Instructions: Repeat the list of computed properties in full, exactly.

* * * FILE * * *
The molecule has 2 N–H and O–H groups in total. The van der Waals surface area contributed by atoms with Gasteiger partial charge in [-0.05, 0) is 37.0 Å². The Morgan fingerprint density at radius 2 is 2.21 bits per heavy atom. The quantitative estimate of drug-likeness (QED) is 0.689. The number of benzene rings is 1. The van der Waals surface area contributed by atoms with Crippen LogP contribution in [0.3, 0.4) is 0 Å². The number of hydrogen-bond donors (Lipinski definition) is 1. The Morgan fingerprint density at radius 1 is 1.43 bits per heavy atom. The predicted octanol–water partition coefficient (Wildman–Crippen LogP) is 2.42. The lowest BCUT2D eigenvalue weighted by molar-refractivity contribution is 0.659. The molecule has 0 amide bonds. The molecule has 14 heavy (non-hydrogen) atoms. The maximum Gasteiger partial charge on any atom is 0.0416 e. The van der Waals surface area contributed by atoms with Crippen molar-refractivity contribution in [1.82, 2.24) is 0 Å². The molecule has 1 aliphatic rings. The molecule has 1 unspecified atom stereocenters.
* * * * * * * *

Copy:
The molecule has 2 N–H and O–H groups in total. The van der Waals surface area contributed by atoms with Gasteiger partial charge in [-0.05, 0) is 37.0 Å². The Morgan fingerprint density at radius 2 is 2.21 bits per heavy atom. The quantitative estimate of drug-likeness (QED) is 0.689. The number of benzene rings is 1. The van der Waals surface area contributed by atoms with Crippen LogP contribution in [0.3, 0.4) is 0 Å². The number of hydrogen-bond donors (Lipinski definition) is 1. The Morgan fingerprint density at radius 1 is 1.43 bits per heavy atom. The predicted octanol–water partition coefficient (Wildman–Crippen LogP) is 2.42. The lowest BCUT2D eigenvalue weighted by molar-refractivity contribution is 0.659. The molecule has 0 amide bonds. The molecule has 14 heavy (non-hydrogen) atoms. The maximum Gasteiger partial charge on any atom is 0.0416 e. The van der Waals surface area contributed by atoms with Crippen molar-refractivity contribution in [1.82, 2.24) is 0 Å². The molecule has 1 aliphatic rings. The molecule has 1 unspecified atom stereocenters.